This study presents the case of Steve, an adolescent competitive springboard diver. This diver, referred by his coach, received the Mindfulness-Acceptance-Commitment (MAC) approach for performance enhancement. The MAC protocol, originally written for an adult population, was used in modified form (under consultation from the authors) to ensure appropriateness for an adolescent population. Conducted in nine individual sessions, the intervention targeted abilities in attention and value-driven behavior to enhance focus, poise, and overall diving performance. Self-report measures of mindfulness and flow, along with objective measures of diving performance were collected pre- and postintervention. Results indicated increases in mindful awareness, mindful attention, experiential acceptance, flow, and diving performance from pre- to postintervention. This case supports the applicability of the MAC protocol with an adolescent athlete population.
Doris I. Miller and Carolyn F. Munro
A linear and angular momentum analysis was conducted on Greg Louganis' forward and reverse 3-m springboard takeoffs performed during National Sports Festival V in Colorado Springs, and differences among dives were examined. At initial contact with the board, his horizontal velocity approximated 0.5 m/s across all dives analyzed. In the forward 3.5 somersaults pike, the horizontal velocity subsequently increased in magnitude until the latter half of recoil. By contrast, in the forward and reverse dives and reverse 2.5 somersaults, horizontal velocity displayed an initial reduction followed by an increase to the final value of 0.8 to 1.2 m/s. His vertical velocities at touchdown (−4.3 to −4.5 m/s) increased to 5.0 to 6.0 m/s during the takeoff, with the final upward velocity being related to the type of dive performed. At initial contact, Louganis’ total body angular momentum with respect to his center of gravity was negligible. By the end of the takeoff, it had increased to 18 kg-m-m/s for the forward dive straight and was three and four times that magnitude for his reverse 2.5 and forward 3.5 somersaults pike, respectively. Between 80 and 90% of the total angular momentum at the end of the takeoff was due to the segment remote contributions. The importance of the upper extremities in developing somersaulting angular momentum was shown by the fact that they were responsible for between 30 and 43% of the final angular momentum in all but the forward dive straight.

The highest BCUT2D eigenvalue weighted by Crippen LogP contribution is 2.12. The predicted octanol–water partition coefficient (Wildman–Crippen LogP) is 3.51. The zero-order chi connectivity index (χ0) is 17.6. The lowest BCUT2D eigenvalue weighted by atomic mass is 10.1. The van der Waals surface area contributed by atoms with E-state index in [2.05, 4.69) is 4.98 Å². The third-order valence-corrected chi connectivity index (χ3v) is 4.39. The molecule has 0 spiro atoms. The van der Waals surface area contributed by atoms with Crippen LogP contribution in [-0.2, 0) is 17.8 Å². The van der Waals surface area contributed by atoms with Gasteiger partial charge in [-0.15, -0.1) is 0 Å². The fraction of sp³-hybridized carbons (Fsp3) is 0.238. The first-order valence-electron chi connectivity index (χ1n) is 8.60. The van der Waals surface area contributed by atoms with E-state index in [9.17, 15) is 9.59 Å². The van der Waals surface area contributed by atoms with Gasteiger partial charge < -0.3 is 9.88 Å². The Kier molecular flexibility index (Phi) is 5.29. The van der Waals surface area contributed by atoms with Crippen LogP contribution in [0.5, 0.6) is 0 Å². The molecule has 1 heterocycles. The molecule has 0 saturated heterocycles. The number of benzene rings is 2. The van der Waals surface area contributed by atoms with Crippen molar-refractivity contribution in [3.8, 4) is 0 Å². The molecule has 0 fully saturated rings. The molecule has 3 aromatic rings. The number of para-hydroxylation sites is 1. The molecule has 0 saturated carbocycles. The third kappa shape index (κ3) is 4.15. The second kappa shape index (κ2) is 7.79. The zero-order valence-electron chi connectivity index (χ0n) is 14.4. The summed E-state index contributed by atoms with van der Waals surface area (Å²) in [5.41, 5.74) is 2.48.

Jessica R. Edler, Kenneth E. Games, Lindsey E. Eberman and Leamor Kahanov
The tibial plateau is a critical load-bearing surface in humans. Although tibial plateau fractures represent only 1% of all fractures, proper management by all members of the health care team, including athletic trainers, physicians, and physical therapists, is required for successful patient outcomes. A 14-year-old national-level competitive female diver injured her right knee during the precompetition warm-up period. Upon evaluation by an athletic trainer, the patient was referred for imaging and examination by a physician. She was seen by an orthopedic surgeon for consultation. The patient elected for a surgical repair of the tibial plateau fracture. Following surgery she underwent an 11-week comprehensive therapeutic exercise program with athletic trainers and physical therapists. The patient’s return-to-play progression included dry land activities, platform diving, 1-m springboard diving, and 3-m springboard diving. The patient has successfully returned to competitive diving. Proper identification of tibial fractures can be difficult considering their low occurrence in youth and their similar clinical presentation to more common youth injuries such as anterior cruciate ligament ruptures. Clinicians providing immediate on-site medical care should be thorough in their clinical exam including palpation and axial loading of the joint.
Frédéric Lemaître, Mario Bedu and Jean Coudert
Pulmonary function was measured in 48 air divers (age range: 8–38 yr) and 56 control participants (age range: 8–34 yr). Static lung volumes, dynamic lung volumes and flows, and the pulmonary diffusing capacity for carbon monoxide were measured twice, 29 months apart. At both times the adult divers (>18 yr) had higher forced vital capacity, forced expiratory volume in 1 s and maximal expiratory flow rate at 50%, as well as lower pulmonary diffusing capacity for carbon monoxide, than did the adult controls. Whatever the age, mean annual changes in these parameters did not differ between groups. Our results indicate that there were no significant changes in pulmonary function in the young (8–12 yr), adolescent, or adult divers compared with healthy controls over the 29-month period. The mean annual changes in forced expiratory flow and volume, however, were negatively correlated with number of years of diving experience in adult divers and with maximal diving depth in adolescent (13–18 yr) divers (p < .05 and p < .001, respectively). Deep diving during the teenage years coupled with years of recreational diving might increase the risk of airway obstruction.
Deborah L. Feltz